According to the latest Gartner Hype Cycle report, augmented reality is in the Mariana Trench of technological promise—the deepest part of “the trough of disillusionment”.
Gartner describes the trough of disillusionment as follows:
“Interest wanes as experiments and implementations fail to deliver. Producers of the technology shake out or fail. Investments continue only if the surviving providers improve their products to the satisfaction of early adopters.”
It looks like many companies who invested in patented augmented reality technologies will be abandoning ship… right… about… now. What to do with all the commercial value lying dormant in underutilised patents? License, of course.
I don’t want to get sucked into the nitty gritty of what makes a licensable technology and how to estimate the value of the patent protecting that technology—these kinds of topics have already been capably covered by others.
One area that remains surprisingly underexplored is the topic of how to get the most lucrative and accurate view of potential licensees. One VP of corporate development with whom I spoke said he basically relies on his existing network and word of mouth.
But today’s network of suitable licensees extends far beyond the grasp of physical and social proximity. As the principles of microeconomics show, you put an unnecessary cap on potential revenue from a commodity when you restrict the flow of demand for that product. I’m going to share how skilful use of data can help you get your patent under the lustful gaze of as many highly relevant licensees as possible.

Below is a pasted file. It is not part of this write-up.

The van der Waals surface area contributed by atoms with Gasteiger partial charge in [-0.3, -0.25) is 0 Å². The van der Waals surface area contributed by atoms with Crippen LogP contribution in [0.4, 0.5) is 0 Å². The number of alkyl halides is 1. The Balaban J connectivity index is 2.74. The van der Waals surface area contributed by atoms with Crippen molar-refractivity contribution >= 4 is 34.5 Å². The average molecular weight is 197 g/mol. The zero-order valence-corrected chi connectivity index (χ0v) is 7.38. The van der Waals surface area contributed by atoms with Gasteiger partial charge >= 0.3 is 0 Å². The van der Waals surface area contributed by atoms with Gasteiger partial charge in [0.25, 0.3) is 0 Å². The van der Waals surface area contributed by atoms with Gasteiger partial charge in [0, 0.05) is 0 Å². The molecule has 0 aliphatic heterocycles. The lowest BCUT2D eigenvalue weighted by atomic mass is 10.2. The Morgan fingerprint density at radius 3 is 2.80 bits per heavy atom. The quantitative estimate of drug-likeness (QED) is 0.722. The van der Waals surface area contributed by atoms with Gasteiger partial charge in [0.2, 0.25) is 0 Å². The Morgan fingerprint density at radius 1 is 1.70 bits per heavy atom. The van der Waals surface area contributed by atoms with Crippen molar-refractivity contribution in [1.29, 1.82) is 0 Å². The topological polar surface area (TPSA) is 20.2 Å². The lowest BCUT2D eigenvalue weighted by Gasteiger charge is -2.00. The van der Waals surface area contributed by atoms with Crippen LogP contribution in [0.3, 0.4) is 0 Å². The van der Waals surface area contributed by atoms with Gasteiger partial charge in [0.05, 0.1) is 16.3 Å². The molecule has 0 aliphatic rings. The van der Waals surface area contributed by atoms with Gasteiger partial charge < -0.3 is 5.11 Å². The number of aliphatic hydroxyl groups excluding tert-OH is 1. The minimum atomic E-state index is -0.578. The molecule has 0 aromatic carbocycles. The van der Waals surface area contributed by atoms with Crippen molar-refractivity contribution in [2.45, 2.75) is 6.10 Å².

Let’s use Snapchat—a hardware-wannabe, software company—as an example.
Snapchat has millions in R&D spend and maintenance costs tied up in a US patent focussed on augmented reality and another AR patent in Korea (both in the same family). But, as reported in The Motley Fool, the company has a troubled history with optics-focussed innovation. In 2017, “It wrote down $40 million in inventory-related charges… laid off hardware workers and shook up management,” after the initial glitter of its spectacles began to fade.
And this VRFocus article explains why (the author believes) AR will never go mainstream, until its ergonomics are sorted out. How long will that take? Is Snapchat patient enough to fix the problem (or wait for it to get fixed by others)? How long is a piece of string?
At this point, licensing is a good option for the company. So, assuming its patents are valuable, here’s how Snapchat can use trends in patent data to find suitable licensees.
Analyse international patent filing trends, with a technology area focus